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Elevetha
This was an awesome book. Not sure what I was expecting but this exceeded..by a lot.

And was it really my fault that I was imagining the awesome river boat father figure guy that, sadly, I can't remember the name of, as Sam Axe? I think not.

Highly recommended to all.
Sherwood Smith
Jan 28, 2011 Sherwood Smith rated it it was amazing  ·  review of another edition
Shelves: historical-novel
I think this was the first book that turned me on to historical fiction. I checked it out over and over.
Suzannah
I am embarrassed to admit how much I love this book.
Shantelle
Mara, Daughter of the Nile was a superb novel. I was surprised and delighted by the depth of the story, the crazy awesomeness of the plot, and... yes, the entire book in and of itself.

A richly historical book to be sure. We explore Egypt and her culture, customs, kings and queens. Of course, this historical depth includes mentions of gods and goddesses, and also a slightly creepy scene down in the tombs of Egypt's dead kings. That I could have done without.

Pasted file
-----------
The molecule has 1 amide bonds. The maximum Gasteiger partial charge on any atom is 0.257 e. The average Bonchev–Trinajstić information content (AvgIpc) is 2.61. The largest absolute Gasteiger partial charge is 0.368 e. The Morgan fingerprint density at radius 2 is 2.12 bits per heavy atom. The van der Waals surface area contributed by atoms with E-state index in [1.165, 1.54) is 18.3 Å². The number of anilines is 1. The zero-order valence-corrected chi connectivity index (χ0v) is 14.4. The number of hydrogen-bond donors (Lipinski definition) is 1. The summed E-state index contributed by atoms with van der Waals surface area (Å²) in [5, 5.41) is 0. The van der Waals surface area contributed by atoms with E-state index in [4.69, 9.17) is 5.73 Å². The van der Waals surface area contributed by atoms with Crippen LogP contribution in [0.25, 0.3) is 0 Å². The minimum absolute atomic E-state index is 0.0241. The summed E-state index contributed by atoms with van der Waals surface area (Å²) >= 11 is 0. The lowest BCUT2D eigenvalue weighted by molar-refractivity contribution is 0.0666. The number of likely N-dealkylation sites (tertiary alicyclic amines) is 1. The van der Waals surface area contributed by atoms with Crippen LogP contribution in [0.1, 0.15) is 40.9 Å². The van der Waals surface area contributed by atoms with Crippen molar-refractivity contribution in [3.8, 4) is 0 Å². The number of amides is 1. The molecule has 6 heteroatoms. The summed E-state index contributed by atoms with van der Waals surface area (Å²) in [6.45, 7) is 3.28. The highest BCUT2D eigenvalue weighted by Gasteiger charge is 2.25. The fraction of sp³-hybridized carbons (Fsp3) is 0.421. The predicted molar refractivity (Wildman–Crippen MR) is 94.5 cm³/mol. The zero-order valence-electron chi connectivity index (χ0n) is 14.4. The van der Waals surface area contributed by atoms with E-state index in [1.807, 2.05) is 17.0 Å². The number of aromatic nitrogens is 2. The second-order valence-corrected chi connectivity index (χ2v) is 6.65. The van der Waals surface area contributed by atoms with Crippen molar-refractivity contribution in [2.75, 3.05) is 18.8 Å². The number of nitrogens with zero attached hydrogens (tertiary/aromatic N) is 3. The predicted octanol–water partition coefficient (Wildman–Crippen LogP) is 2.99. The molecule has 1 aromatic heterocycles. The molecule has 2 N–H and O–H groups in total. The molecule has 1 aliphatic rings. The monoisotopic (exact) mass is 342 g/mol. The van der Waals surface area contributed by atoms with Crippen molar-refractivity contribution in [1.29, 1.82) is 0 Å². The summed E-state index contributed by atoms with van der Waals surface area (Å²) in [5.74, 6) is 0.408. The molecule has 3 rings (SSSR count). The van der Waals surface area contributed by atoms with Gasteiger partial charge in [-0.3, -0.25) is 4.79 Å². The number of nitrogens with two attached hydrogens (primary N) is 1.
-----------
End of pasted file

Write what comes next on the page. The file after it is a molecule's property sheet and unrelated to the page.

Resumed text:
But yes, the overall story was just ver
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Taylor
Apr 28, 2009 Taylor rated it did not like it  ·  review of another edition
HORRIBLE SRUPID BORING BOOK THAT I HAD TO READ FOR SCHOOL
Hannah
Jan 04, 2014 Hannah rated it it was amazing  ·  review of another edition
Shelves: romance
This book is a lot of fun. I would particularly recommend it to tween/teen girls. It's exactly the sort of romantic adventure I would have loved to death at that age. I still love it now, but that's because there's a little tween girl still living inside of me--a little tween girl who would have been frightened and thrilled by the action and more than a little intrigued by the dashing hero, Sheftu. He's totally the guy young girls dream of having an adventure with.
You can tell the book was writ
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Madhulika Liddle
Jun 15, 2015 Madhulika Liddle rated it really liked it  ·  review of another edition